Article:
Following the SCOTUS DOMA ruling and prior to her resignation, Homeland Security Secretary, Janet Napolitano made the following statement:
“After last week’s decision by the Supreme Court holding that Section 3 of the Defense of Marriage Act (DOMA) is unconstitutional, President Obama directed federal departments to ensure the decision and its implication for federal benefits for same-sex legally married couples are implemented swiftly and smoothly. To that end, effective immediately, I have directed U.S. Citizenship and Immigration Services (USCIS) to review immigration visa petitions filed on behalf of a same-sex spouse in the same manner as those filed on behalf of an opposite-sex spouse.”
Director of USCIS Speaks about Same-sex Marriage Green Cards
U.S. Citizenship and Immigration Services director, Alejandro Mayorkas discussed same-sex bi-national marriages at the American Immigration Lawyers Association annual conference in San Francisco. Director Mayorkas stated that USCIS has kept records of all immigrant petitions that were denied because of DOMA and that the cases could be reopened and gay spouses of U.S. Citizens could be granted green cards.
USCIS approves first Green Card application for same-sex spouse of a U.S. Citizen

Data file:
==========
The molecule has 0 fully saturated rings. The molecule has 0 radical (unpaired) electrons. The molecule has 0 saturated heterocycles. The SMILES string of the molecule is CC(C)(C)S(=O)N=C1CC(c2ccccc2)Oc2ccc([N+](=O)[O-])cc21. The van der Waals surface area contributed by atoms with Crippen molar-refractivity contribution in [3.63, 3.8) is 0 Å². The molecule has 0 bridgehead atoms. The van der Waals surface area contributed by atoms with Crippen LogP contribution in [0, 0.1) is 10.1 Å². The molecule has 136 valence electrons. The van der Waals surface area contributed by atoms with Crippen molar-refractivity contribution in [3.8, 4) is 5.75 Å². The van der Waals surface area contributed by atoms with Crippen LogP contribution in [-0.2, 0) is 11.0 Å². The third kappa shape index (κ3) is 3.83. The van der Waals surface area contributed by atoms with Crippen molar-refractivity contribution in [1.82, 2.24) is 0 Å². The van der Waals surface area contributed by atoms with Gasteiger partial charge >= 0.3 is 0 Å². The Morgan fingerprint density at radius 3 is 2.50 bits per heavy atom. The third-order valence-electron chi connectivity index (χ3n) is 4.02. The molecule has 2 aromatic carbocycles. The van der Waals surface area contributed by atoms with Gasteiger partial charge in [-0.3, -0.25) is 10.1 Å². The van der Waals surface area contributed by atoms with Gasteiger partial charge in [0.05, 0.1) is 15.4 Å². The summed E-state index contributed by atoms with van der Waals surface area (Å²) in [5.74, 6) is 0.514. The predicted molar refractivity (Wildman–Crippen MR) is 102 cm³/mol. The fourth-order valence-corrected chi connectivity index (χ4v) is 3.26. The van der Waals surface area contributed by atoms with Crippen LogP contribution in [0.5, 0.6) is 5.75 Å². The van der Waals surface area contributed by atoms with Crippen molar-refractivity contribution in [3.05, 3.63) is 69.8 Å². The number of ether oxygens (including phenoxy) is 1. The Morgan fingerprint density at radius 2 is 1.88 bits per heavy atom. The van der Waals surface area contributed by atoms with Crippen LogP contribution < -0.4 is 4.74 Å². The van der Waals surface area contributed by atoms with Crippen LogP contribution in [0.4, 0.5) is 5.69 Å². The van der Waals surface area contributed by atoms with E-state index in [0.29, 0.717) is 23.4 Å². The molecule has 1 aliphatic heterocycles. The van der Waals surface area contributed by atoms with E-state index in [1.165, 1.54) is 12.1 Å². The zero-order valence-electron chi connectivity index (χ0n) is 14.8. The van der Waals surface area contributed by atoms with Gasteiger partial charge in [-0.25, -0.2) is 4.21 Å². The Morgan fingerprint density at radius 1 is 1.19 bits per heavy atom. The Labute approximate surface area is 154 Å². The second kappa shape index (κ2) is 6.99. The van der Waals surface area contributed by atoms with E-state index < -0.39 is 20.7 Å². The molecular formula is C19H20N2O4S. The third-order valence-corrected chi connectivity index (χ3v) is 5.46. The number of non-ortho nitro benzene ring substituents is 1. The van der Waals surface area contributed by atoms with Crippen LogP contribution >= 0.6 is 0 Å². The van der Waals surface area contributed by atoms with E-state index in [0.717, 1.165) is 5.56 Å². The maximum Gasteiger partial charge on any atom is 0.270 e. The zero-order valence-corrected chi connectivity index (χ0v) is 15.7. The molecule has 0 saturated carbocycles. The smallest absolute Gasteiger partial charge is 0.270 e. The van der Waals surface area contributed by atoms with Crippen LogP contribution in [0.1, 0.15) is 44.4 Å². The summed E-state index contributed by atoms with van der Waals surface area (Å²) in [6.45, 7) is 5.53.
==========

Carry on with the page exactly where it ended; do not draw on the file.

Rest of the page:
Traian Popov, a Bulgarian married to a U.S. Citizen, has become the first same-sex spouse to be approved for a permanent resident visa. Mr. Popov, 41, said he had been living legally in the United States for 15 years with a series of student visas. USCIS made their decision on Friday June 28th only a few days after DOMA was struck down as unconstitutional.
Board of Immigration Appeals Recognizes Same-sex Marriages for Immigration Purposes
The BIA issued its first decision in which it supported a same-sex marriage for immigration purposes. On July 17th, 2013, in its decision In Matter of Oleg B. ZELENIAK, the BIA stated, “The Supreme Court’s ruling in Windsor has therefore removed section 3 of the DOMA as an impediment to the recognition of lawful same-sex marriages and spouses if the marriage is valid under the laws of the State where it was celebrated.”